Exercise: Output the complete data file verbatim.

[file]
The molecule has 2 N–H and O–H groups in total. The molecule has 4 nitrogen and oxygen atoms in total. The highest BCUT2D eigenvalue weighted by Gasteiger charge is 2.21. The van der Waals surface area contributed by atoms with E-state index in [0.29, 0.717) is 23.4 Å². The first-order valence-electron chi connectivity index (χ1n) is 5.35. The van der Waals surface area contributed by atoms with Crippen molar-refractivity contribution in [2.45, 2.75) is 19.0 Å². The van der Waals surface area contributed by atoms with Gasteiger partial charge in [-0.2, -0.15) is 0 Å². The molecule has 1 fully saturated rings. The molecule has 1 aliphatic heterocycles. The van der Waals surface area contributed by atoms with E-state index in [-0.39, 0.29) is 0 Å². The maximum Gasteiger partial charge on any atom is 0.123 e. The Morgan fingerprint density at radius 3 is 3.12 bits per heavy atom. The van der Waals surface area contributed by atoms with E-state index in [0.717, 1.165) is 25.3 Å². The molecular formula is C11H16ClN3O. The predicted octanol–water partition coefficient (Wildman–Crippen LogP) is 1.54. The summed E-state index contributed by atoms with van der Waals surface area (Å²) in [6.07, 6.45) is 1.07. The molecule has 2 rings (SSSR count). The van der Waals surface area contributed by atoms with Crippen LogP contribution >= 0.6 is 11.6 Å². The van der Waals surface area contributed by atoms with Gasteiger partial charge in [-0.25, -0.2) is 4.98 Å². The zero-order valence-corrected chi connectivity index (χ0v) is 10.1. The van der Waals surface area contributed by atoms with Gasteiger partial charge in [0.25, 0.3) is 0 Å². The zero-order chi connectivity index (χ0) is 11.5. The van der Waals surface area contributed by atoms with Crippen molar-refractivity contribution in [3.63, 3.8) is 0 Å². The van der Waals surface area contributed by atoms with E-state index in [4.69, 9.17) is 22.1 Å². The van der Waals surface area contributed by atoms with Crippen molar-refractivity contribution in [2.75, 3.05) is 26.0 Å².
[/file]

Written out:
The molecule has 2 N–H and O–H groups in total. The molecule has 4 nitrogen and oxygen atoms in total. The highest BCUT2D eigenvalue weighted by Gasteiger charge is 2.21. The van der Waals surface area contributed by atoms with E-state index in [0.29, 0.717) is 23.4 Å². The first-order valence-electron chi connectivity index (χ1n) is 5.35. The van der Waals surface area contributed by atoms with Crippen molar-refractivity contribution in [2.45, 2.75) is 19.0 Å². The van der Waals surface area contributed by atoms with Gasteiger partial charge in [-0.2, -0.15) is 0 Å². The molecule has 1 fully saturated rings. The molecule has 1 aliphatic heterocycles. The van der Waals surface area contributed by atoms with E-state index in [-0.39, 0.29) is 0 Å². The maximum Gasteiger partial charge on any atom is 0.123 e. The Morgan fingerprint density at radius 3 is 3.12 bits per heavy atom. The van der Waals surface area contributed by atoms with E-state index in [0.717, 1.165) is 25.3 Å². The molecular formula is C11H16ClN3O. The predicted octanol–water partition coefficient (Wildman–Crippen LogP) is 1.54. The summed E-state index contributed by atoms with van der Waals surface area (Å²) in [6.07, 6.45) is 1.07. The molecule has 2 rings (SSSR count). The van der Waals surface area contributed by atoms with Crippen LogP contribution >= 0.6 is 11.6 Å². The van der Waals surface area contributed by atoms with Gasteiger partial charge in [-0.25, -0.2) is 4.98 Å². The zero-order valence-corrected chi connectivity index (χ0v) is 10.1. The van der Waals surface area contributed by atoms with Gasteiger partial charge in [0.25, 0.3) is 0 Å². The zero-order chi connectivity index (χ0) is 11.5. The van der Waals surface area contributed by atoms with Crippen molar-refractivity contribution in [3.63, 3.8) is 0 Å². The van der Waals surface area contributed by atoms with E-state index in [4.69, 9.17) is 22.1 Å². The van der Waals surface area contributed by atoms with Crippen molar-refractivity contribution in [2.75, 3.05) is 26.0 Å².